Review: Captain Marvel (Kalyn Corrigan's take)

Captain Marvel (Kalyn Corrigan's take)
8 10

Read JimmyO's take HERE!

PLOT: Vers, better known as Captain Marvel, becomes one of the universe's most pivotal heroes when an intergalactic war breaks out between two alien races on planet Earth in the year 1995.

REVIEW: It's taken twenty-one films and a little over ten years, but finally, Marvel has their very first standalone female superhero movie. Starring Brie Larson as the caped crusader -- or rather, as one baffled security guard earthling refers to her, a woman "dressed for laser tag" -- this comic book adaptation where women shine at the forefront while the men fill in supporting role gaps is an entry that feels long overdue. It's just a shame that Captain Marvel's origin story can't be quite as strong as Carol Danvers herself.

Our hero's story begins on the futuristic planet Hala, a.k.a. the Capital of Kree, a place where noble warrior heroes like Vers (Larson) spend their days training with mentors like Yon-Rogg (Jude Law) in preparation for battle against terrorists known as Skrull, further perpetuating an intergalactic war between alien races. As per their motto, one Skrull somewhere is a treat to Kree everywhere. Vers is arguably the fiercest and bravest of all Kree warriors, which is why when their latest mission calls for a trip to Torfa to locate and extract a Kree spy from the shadows, the hot-headed soldier charges in all John Wayne and lands herself straight in the middle of an ambush. After a brief kidnapping and escape scenario, Vers crash-lands into a 1995 Blockbuster on Planet C-53, better known as Earth to us, and a "real shithole" to Minn-Erva (Gemma Chan), one of Veer's former Kree co-conspirators. Trapped on foreign soil and tracking her shapeshifting Skrull target, Vers finds more than she bargained for in this land, including the recollection of some lost memories from her fuzzy past, all leading to a conclusion this soldier never saw coming.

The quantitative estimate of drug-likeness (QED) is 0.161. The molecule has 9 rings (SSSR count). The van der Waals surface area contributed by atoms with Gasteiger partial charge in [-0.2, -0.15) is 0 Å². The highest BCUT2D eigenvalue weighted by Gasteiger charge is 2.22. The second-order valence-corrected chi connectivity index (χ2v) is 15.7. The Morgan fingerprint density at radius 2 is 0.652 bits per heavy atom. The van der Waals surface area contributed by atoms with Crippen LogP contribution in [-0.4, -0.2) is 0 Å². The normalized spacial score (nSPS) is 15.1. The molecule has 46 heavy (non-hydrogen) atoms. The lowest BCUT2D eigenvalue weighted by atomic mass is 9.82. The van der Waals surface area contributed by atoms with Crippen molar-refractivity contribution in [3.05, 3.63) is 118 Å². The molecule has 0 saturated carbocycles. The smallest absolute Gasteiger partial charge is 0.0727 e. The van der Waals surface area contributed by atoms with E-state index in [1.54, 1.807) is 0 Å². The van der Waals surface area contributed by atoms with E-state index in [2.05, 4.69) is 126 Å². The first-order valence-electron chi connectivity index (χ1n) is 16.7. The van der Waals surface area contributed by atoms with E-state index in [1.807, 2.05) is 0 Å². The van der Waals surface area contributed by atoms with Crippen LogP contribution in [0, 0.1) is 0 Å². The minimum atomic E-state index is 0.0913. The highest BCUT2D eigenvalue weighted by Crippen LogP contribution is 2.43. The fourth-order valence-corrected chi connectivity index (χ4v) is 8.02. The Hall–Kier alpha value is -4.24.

While hunting down her Skrull foe, Vers is constantly plagued with strange flashbacks which allude to a former life here on Earth. She's supposed to be an alien Kree from the planet Hala, so why does she keep remembering herself as a fighter pilot from the Air Force, soaring alongside a playful Maria Rambeau (Lashana Lynch)? She's never met a Dr. Wendy Lawson, so why does she imagine her presence during her frequent visit to her home planet's Supreme Intelligence? As Vers' amnesia gives way to slow remembrance, it seems that her recognition of a former existence not only fills in the gaps for the viewer, but unfortunately also acts as a substitute for a character arc for Carol Danvers. Brie Larson does what she can with the very little material she has to work with, using subtle smirks and strong stances to create an existence that's otherwise slightly lacking, but because she spends most of the movie trying to remember who she is, she spends most of her time onscreen looking lost and confused, making her role one that's inspiring, but difficult to connect with, severing a much needed bond between her and the audience. Although the third act is strong, it's one that feels a little bloated, making it quite apparent that this screenplay has more than a few writers (Anna Boden, Ryan Fleck, Geneva Robertson-Dworet, Nicole Perlman, Meg LeFauve) attached to its jumbled narrative.